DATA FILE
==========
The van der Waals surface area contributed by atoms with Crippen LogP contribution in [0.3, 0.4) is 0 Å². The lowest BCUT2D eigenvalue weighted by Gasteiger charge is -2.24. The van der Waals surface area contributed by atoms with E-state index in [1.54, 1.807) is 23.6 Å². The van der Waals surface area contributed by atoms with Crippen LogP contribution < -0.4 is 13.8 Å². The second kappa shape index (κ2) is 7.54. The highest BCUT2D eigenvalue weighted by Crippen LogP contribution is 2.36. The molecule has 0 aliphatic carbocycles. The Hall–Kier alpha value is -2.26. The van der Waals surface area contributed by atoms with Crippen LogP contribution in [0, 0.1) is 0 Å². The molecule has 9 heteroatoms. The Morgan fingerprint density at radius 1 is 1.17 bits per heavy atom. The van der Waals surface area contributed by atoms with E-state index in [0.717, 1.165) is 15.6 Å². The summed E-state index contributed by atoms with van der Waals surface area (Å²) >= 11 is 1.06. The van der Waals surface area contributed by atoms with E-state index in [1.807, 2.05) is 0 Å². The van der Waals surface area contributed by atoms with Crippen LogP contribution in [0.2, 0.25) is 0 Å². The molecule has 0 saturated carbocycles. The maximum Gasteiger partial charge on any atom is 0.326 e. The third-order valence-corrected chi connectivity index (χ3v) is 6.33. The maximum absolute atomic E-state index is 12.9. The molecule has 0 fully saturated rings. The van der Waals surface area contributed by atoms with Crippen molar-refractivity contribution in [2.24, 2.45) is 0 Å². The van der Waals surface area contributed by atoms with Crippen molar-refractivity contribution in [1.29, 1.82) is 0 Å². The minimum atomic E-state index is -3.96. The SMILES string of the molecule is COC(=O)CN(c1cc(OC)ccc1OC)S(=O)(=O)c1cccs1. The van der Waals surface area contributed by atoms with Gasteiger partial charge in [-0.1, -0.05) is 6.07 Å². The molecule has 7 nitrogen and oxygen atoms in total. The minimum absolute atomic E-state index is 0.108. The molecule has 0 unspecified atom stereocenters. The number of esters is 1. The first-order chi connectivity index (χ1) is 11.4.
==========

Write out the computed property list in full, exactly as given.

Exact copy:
The van der Waals surface area contributed by atoms with Crippen LogP contribution in [0.3, 0.4) is 0 Å². The lowest BCUT2D eigenvalue weighted by Gasteiger charge is -2.24. The van der Waals surface area contributed by atoms with E-state index in [1.54, 1.807) is 23.6 Å². The van der Waals surface area contributed by atoms with Crippen LogP contribution < -0.4 is 13.8 Å². The second kappa shape index (κ2) is 7.54. The highest BCUT2D eigenvalue weighted by Crippen LogP contribution is 2.36. The molecule has 0 aliphatic carbocycles. The Hall–Kier alpha value is -2.26. The van der Waals surface area contributed by atoms with Crippen LogP contribution in [0, 0.1) is 0 Å². The molecule has 9 heteroatoms. The Morgan fingerprint density at radius 1 is 1.17 bits per heavy atom. The van der Waals surface area contributed by atoms with E-state index in [0.717, 1.165) is 15.6 Å². The summed E-state index contributed by atoms with van der Waals surface area (Å²) >= 11 is 1.06. The van der Waals surface area contributed by atoms with E-state index in [1.807, 2.05) is 0 Å². The van der Waals surface area contributed by atoms with Crippen LogP contribution in [0.2, 0.25) is 0 Å². The molecule has 0 saturated carbocycles. The maximum Gasteiger partial charge on any atom is 0.326 e. The third-order valence-corrected chi connectivity index (χ3v) is 6.33. The maximum absolute atomic E-state index is 12.9. The molecule has 0 fully saturated rings. The van der Waals surface area contributed by atoms with Crippen molar-refractivity contribution in [2.24, 2.45) is 0 Å². The van der Waals surface area contributed by atoms with Crippen molar-refractivity contribution in [1.29, 1.82) is 0 Å². The minimum atomic E-state index is -3.96. The SMILES string of the molecule is COC(=O)CN(c1cc(OC)ccc1OC)S(=O)(=O)c1cccs1. The van der Waals surface area contributed by atoms with Gasteiger partial charge in [-0.1, -0.05) is 6.07 Å². The molecule has 7 nitrogen and oxygen atoms in total. The minimum absolute atomic E-state index is 0.108. The molecule has 0 unspecified atom stereocenters. The number of esters is 1. The first-order chi connectivity index (χ1) is 11.4.